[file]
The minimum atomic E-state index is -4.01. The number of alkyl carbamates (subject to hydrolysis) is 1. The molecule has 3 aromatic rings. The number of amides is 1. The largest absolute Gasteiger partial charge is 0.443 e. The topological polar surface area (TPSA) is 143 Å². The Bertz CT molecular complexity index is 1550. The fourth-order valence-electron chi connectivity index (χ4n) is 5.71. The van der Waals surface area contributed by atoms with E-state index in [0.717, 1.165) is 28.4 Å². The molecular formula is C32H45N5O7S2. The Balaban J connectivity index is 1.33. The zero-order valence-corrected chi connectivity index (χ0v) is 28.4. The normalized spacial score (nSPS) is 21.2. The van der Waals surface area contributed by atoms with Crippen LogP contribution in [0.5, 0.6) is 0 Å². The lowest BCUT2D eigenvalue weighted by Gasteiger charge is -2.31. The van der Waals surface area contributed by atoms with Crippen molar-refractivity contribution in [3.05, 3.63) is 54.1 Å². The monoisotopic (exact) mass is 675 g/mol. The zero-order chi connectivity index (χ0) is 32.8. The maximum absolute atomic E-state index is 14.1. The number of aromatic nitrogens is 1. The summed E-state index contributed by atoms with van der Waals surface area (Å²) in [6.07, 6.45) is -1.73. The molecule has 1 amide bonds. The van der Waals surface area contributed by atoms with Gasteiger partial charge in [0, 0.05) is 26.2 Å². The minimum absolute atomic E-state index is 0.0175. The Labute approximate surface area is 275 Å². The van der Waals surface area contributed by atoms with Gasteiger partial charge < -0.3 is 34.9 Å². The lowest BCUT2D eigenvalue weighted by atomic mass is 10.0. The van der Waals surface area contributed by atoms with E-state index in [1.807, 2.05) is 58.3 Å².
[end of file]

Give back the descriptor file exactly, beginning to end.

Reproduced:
The minimum atomic E-state index is -4.01. The number of alkyl carbamates (subject to hydrolysis) is 1. The molecule has 3 aromatic rings. The number of amides is 1. The largest absolute Gasteiger partial charge is 0.443 e. The topological polar surface area (TPSA) is 143 Å². The Bertz CT molecular complexity index is 1550. The fourth-order valence-electron chi connectivity index (χ4n) is 5.71. The van der Waals surface area contributed by atoms with E-state index in [0.717, 1.165) is 28.4 Å². The molecular formula is C32H45N5O7S2. The Balaban J connectivity index is 1.33. The zero-order valence-corrected chi connectivity index (χ0v) is 28.4. The normalized spacial score (nSPS) is 21.2. The van der Waals surface area contributed by atoms with Crippen LogP contribution in [0.5, 0.6) is 0 Å². The lowest BCUT2D eigenvalue weighted by Gasteiger charge is -2.31. The van der Waals surface area contributed by atoms with Crippen molar-refractivity contribution in [3.05, 3.63) is 54.1 Å². The monoisotopic (exact) mass is 675 g/mol. The zero-order chi connectivity index (χ0) is 32.8. The maximum absolute atomic E-state index is 14.1. The number of aromatic nitrogens is 1. The summed E-state index contributed by atoms with van der Waals surface area (Å²) in [6.07, 6.45) is -1.73. The molecule has 1 amide bonds. The van der Waals surface area contributed by atoms with Gasteiger partial charge in [0, 0.05) is 26.2 Å². The minimum absolute atomic E-state index is 0.0175. The Labute approximate surface area is 275 Å². The van der Waals surface area contributed by atoms with Gasteiger partial charge < -0.3 is 34.9 Å². The lowest BCUT2D eigenvalue weighted by atomic mass is 10.0. The van der Waals surface area contributed by atoms with E-state index in [1.807, 2.05) is 58.3 Å².